It took strength to leave that year, to go to a new country, climate and altitude. It took strength to explain why I needed to go when I didn’t yet understand. And that day in May, returning back to the small quiet lab of green choices, I found the word strength in the sun warmed pavement, and I left.



The farm.

We still call it that, the group of us, huddled under the warmth of what we believed it to be. What we knew it to be. It was quiet, green and rested, part of it a century old, the other part built close to it’s wise bones, newer, but integral.

We would have driven up its lane way for the first time, maple danced sun and poison ivy I would later use to mark myself home from school. We would have seen its white sides and black shutters and walked through the front door; did we know then what it would mean? How dropping our shoes and coats and shoulders would be the sensation I would chase for the rest of my littered life?

I grew there wild, tamed by my own rhythms, led home by lamps on the porch and cats balanced slack on wooden fences. I was lonely, vigilant, and worried, all the while filled with the prose of sky scarred sunsets and frog singing grass. I lived true, alone, silent.

That house held my most goodbyes, the sounds of car doors, gravel and descending engines, the choking wordless days of one less person after another not living there.

I went alone when I returned. I didn’t drive all the way up to the door, secluded as it is, there was no passing by. It was enough to stop at the end of the lane, get out of the car and wish myself small for one more moment, eyes closed against the ache of it.

I laid the stone in my hand behind an old maple tree, the first one I reached, remembering the last time I saw my dad, reminiscing about a very young me, packing a small suitcase and running away from home. I walked to the end of the lane way, waiting until someone would miss me, somehow understanding, alone by the road, it was up to me to make my way back.

My dad, leaning sweetly into the end of his life, said how I looked so forlorn at the end of the lane with that suitcase, packed with what I remembered to be stuffed animals.

‘How did you know what I looked like?’ I asked him.

‘Because I followed you and hid behind every tree.’

So I hid that stone behind one of those trees, and picked up the word that was waiting for me, all those years later.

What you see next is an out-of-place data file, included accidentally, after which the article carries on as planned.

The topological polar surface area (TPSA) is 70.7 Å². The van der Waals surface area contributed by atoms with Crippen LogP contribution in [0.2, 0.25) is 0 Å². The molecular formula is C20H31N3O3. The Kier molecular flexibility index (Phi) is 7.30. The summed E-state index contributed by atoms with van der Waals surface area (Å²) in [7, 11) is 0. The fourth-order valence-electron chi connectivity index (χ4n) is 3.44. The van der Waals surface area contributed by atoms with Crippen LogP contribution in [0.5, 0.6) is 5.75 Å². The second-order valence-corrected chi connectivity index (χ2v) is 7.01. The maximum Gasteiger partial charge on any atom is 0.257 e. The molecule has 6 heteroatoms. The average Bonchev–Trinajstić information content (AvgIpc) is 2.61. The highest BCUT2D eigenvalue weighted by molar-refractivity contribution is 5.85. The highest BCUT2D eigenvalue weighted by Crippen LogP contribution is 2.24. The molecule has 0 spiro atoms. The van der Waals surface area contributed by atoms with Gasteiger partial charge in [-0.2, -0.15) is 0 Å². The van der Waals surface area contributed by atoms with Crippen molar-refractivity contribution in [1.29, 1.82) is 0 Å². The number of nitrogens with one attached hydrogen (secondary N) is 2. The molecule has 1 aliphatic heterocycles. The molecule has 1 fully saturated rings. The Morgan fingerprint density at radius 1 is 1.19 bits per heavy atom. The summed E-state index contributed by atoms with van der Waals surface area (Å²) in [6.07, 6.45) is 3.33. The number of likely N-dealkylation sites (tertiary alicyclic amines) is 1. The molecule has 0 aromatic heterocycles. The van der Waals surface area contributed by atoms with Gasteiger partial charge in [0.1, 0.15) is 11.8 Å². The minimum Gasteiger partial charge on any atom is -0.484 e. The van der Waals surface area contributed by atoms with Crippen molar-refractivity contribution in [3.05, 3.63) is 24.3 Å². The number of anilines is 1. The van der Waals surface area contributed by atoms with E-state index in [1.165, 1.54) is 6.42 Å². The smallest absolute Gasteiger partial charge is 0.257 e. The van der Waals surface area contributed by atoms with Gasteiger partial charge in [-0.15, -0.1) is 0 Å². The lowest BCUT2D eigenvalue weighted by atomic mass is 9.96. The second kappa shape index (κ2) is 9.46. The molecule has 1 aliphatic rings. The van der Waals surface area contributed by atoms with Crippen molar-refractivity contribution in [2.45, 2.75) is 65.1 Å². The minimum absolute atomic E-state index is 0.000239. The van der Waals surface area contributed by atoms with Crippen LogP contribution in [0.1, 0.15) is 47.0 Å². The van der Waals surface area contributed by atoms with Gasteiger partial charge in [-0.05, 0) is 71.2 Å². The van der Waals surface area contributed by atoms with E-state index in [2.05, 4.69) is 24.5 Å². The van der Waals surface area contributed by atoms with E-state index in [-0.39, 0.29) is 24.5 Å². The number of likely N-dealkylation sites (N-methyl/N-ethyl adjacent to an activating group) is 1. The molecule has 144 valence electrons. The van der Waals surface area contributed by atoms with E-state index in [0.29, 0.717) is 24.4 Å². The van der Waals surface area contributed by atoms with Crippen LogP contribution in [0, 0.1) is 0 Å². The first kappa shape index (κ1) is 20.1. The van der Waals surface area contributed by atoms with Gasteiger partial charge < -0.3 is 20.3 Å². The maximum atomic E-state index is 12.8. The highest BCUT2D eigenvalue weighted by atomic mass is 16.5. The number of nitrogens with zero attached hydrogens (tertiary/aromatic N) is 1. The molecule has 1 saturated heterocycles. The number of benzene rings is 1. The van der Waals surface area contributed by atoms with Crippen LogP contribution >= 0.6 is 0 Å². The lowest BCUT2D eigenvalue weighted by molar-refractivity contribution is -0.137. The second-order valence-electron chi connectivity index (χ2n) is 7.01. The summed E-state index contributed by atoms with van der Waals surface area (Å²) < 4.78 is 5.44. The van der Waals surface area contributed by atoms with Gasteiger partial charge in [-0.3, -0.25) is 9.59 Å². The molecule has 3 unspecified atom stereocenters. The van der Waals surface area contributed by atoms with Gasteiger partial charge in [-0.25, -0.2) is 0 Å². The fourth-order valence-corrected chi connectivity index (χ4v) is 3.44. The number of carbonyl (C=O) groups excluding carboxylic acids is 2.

Sometimes I think about the stone I put by the tree in the yard of the first house I remember. I think about it sheltered under bare branches now, winter coming, snow not yet covering the gray rock sneaked there that sun spring day. Does it sit the way I left it, or has the unknown strains of the universe tipped it on its side, covered it with dirt or otherwise shifted its nest?

That house plays games in my mind, bigger than it is in person, brighter too. The memories are kaleidoscopes, turning into snaps of sound, the crying in my own ears. The understanding of my place in the way of things. I was 2 when we moved there, 5 when we left, and 52 when I walked away. It holds the first memories of being unliked, unfitted, and undone.

We drove there, my sisters and I, they waited in the car as I walked past the address nonchalantly, my eyes averting to another place up the street, those coordinates of shame mapped who I became that kindergarten year.

I was a fighter until then, a cryer, a temper tantrumed, stand by the wall demander. That year I lost my voice in the drifted need to hide behind the door that wasn’t going to open for me.

When it was time to move from that place, both when I was 5, and walking back to my sister’s car, I held on, and looked back. The specter of the girl I might have been waved once and sat back down. It would be a few more years before I could go back and let her know what belonging was. To explain the word I took with me as we drove away.